In 1969, Beckett was awarded the Nobel Prize in Literature “for his writing in new forms for the novel and drama in which the destitution of modern man acquires its elevation.” Five years earlier Jean-Paul Sartre had turned down the prize. Beckett, a courteous and gentle man, would have found that response ungracious, no doubt. However, in keeping with his distaste for publicity and ceremonial occasions, he didn’t go to Stockholm to receive his prize but was represented by his publisher, Jérôme Lindon.
Alfred Nobel had stipulated in his will that the prize should go to “uplifting” literary works. The secretary of the Swedish Academy explained its choice this way: “The degradation of humanity is a recurrent theme in Beckett’s writing, and to this extent his philosophy, simply accentuated by elements of the grotesque and of tragic farce, can be said to be a negativism that knows no haven.” But, he continued, “the perception of human degradation is not possible if human values are denied. This is the source of inner cleansing, the life force in spite of everything, in Beckett’s pessimism.” And he concluded, “the writing of Samuel Beckett rises like a miserere from all mankind, its muffled minor key sounding liberation to the oppressed and comfort to those in need.”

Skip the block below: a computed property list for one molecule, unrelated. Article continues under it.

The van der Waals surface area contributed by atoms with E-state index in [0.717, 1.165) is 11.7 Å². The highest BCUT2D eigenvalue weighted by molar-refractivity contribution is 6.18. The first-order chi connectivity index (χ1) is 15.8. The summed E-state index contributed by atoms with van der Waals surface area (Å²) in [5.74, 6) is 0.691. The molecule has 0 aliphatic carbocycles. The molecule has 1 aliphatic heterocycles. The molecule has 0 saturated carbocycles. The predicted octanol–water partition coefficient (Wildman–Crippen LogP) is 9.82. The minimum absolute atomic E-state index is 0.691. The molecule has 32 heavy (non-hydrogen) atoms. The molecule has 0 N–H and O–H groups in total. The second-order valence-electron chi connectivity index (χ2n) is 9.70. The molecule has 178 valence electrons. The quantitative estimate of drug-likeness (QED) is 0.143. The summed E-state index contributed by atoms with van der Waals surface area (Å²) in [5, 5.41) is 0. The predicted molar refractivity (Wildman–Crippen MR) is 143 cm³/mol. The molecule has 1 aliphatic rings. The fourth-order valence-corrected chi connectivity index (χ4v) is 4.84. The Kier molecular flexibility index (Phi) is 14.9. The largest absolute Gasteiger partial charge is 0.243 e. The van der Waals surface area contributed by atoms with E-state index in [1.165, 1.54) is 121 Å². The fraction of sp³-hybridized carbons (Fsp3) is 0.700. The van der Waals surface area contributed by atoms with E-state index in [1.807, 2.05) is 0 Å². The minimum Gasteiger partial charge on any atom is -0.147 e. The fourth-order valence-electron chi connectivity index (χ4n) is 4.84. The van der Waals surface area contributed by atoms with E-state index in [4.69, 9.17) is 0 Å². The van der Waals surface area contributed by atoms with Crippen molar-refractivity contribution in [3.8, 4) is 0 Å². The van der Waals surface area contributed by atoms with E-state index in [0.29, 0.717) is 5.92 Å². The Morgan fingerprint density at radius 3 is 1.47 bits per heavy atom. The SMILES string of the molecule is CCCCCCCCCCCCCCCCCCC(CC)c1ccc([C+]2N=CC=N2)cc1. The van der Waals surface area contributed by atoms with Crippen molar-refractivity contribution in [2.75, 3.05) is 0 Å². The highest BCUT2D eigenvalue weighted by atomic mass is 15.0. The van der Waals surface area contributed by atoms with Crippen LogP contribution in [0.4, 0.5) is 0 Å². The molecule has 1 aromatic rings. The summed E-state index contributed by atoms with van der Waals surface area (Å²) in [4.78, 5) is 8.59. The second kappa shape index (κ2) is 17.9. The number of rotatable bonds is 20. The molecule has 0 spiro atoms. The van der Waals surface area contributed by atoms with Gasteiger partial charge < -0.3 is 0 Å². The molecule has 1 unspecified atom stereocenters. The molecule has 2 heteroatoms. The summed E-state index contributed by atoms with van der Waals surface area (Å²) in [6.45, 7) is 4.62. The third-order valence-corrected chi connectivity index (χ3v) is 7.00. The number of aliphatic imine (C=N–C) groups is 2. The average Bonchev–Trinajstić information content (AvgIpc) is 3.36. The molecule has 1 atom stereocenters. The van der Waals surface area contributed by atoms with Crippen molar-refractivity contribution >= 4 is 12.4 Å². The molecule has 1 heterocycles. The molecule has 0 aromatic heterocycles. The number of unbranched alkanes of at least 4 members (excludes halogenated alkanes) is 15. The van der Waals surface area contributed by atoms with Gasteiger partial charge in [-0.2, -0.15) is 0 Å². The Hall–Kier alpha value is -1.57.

Following the award of the Nobel Prize, Beckett was pressured to make a new work available for publication. Finally, and almost à contrecoeur, he turned over to Les Editions de Minuit a story—“Premier Amour”—which he had written in 1946 but had withheld from publication. It came out in 1970, and Beckett worked slowly and with little satisfaction at an English translation—“First Love”—which was not published in England until 1973 and in America until 1974.